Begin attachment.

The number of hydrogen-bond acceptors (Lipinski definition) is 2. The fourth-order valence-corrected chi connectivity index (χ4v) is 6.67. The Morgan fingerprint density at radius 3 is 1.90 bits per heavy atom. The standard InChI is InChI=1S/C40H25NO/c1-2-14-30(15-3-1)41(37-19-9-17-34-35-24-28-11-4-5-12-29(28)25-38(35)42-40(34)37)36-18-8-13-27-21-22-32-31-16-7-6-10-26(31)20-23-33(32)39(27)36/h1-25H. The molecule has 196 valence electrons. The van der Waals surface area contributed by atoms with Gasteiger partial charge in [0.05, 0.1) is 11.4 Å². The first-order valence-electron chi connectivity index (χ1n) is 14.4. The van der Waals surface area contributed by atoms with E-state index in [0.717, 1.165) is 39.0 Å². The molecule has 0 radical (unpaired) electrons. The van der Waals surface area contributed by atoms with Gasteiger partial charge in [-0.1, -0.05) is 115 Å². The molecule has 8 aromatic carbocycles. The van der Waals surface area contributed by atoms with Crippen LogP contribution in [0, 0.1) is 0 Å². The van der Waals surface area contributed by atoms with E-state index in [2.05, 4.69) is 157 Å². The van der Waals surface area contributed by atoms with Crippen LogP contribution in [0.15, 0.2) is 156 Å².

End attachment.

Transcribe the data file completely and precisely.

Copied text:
The number of hydrogen-bond acceptors (Lipinski definition) is 2. The fourth-order valence-corrected chi connectivity index (χ4v) is 6.67. The Morgan fingerprint density at radius 3 is 1.90 bits per heavy atom. The standard InChI is InChI=1S/C40H25NO/c1-2-14-30(15-3-1)41(37-19-9-17-34-35-24-28-11-4-5-12-29(28)25-38(35)42-40(34)37)36-18-8-13-27-21-22-32-31-16-7-6-10-26(31)20-23-33(32)39(27)36/h1-25H. The molecule has 196 valence electrons. The van der Waals surface area contributed by atoms with Gasteiger partial charge in [0.05, 0.1) is 11.4 Å². The first-order valence-electron chi connectivity index (χ1n) is 14.4. The van der Waals surface area contributed by atoms with E-state index in [0.717, 1.165) is 39.0 Å². The molecule has 0 radical (unpaired) electrons. The van der Waals surface area contributed by atoms with Gasteiger partial charge in [-0.1, -0.05) is 115 Å². The molecule has 8 aromatic carbocycles. The van der Waals surface area contributed by atoms with Crippen LogP contribution in [0, 0.1) is 0 Å². The van der Waals surface area contributed by atoms with E-state index in [2.05, 4.69) is 157 Å². The van der Waals surface area contributed by atoms with Crippen LogP contribution in [0.15, 0.2) is 156 Å².